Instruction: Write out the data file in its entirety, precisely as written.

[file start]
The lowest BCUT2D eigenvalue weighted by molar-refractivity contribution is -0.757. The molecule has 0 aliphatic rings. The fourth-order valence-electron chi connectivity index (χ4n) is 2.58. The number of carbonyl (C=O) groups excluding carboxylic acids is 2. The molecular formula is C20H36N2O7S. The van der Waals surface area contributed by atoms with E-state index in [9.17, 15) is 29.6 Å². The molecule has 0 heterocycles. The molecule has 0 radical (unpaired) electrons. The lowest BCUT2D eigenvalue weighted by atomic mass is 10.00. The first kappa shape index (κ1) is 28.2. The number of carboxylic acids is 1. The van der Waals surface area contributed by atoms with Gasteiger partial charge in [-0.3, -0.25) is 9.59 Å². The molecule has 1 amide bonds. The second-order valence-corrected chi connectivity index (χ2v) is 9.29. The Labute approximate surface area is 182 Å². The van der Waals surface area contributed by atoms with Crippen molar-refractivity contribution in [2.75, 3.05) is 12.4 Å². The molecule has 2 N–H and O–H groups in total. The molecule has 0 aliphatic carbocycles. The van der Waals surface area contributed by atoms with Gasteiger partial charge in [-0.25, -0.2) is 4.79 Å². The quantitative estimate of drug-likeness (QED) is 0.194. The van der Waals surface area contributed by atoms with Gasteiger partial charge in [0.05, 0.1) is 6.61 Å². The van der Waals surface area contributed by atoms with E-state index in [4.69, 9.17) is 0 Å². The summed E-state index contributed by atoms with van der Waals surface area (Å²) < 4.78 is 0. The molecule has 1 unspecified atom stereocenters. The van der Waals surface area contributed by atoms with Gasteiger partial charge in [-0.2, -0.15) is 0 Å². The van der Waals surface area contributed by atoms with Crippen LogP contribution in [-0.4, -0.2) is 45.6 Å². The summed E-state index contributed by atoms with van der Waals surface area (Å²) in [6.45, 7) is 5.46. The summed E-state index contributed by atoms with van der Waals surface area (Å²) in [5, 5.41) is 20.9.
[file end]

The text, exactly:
The lowest BCUT2D eigenvalue weighted by molar-refractivity contribution is -0.757. The molecule has 0 aliphatic rings. The fourth-order valence-electron chi connectivity index (χ4n) is 2.58. The number of carbonyl (C=O) groups excluding carboxylic acids is 2. The molecular formula is C20H36N2O7S. The van der Waals surface area contributed by atoms with E-state index in [9.17, 15) is 29.6 Å². The molecule has 0 heterocycles. The molecule has 0 radical (unpaired) electrons. The lowest BCUT2D eigenvalue weighted by atomic mass is 10.00. The first kappa shape index (κ1) is 28.2. The number of carboxylic acids is 1. The van der Waals surface area contributed by atoms with Gasteiger partial charge in [-0.3, -0.25) is 9.59 Å². The molecule has 1 amide bonds. The second-order valence-corrected chi connectivity index (χ2v) is 9.29. The Labute approximate surface area is 182 Å². The van der Waals surface area contributed by atoms with Crippen molar-refractivity contribution in [2.75, 3.05) is 12.4 Å². The molecule has 2 N–H and O–H groups in total. The molecule has 0 aliphatic carbocycles. The van der Waals surface area contributed by atoms with Gasteiger partial charge in [-0.25, -0.2) is 4.79 Å². The quantitative estimate of drug-likeness (QED) is 0.194. The van der Waals surface area contributed by atoms with Gasteiger partial charge in [0.05, 0.1) is 6.61 Å². The van der Waals surface area contributed by atoms with E-state index in [4.69, 9.17) is 0 Å². The summed E-state index contributed by atoms with van der Waals surface area (Å²) < 4.78 is 0. The molecule has 1 unspecified atom stereocenters. The van der Waals surface area contributed by atoms with Gasteiger partial charge in [-0.2, -0.15) is 0 Å². The van der Waals surface area contributed by atoms with Crippen LogP contribution in [-0.4, -0.2) is 45.6 Å². The summed E-state index contributed by atoms with van der Waals surface area (Å²) in [6.45, 7) is 5.46. The summed E-state index contributed by atoms with van der Waals surface area (Å²) in [5, 5.41) is 20.9.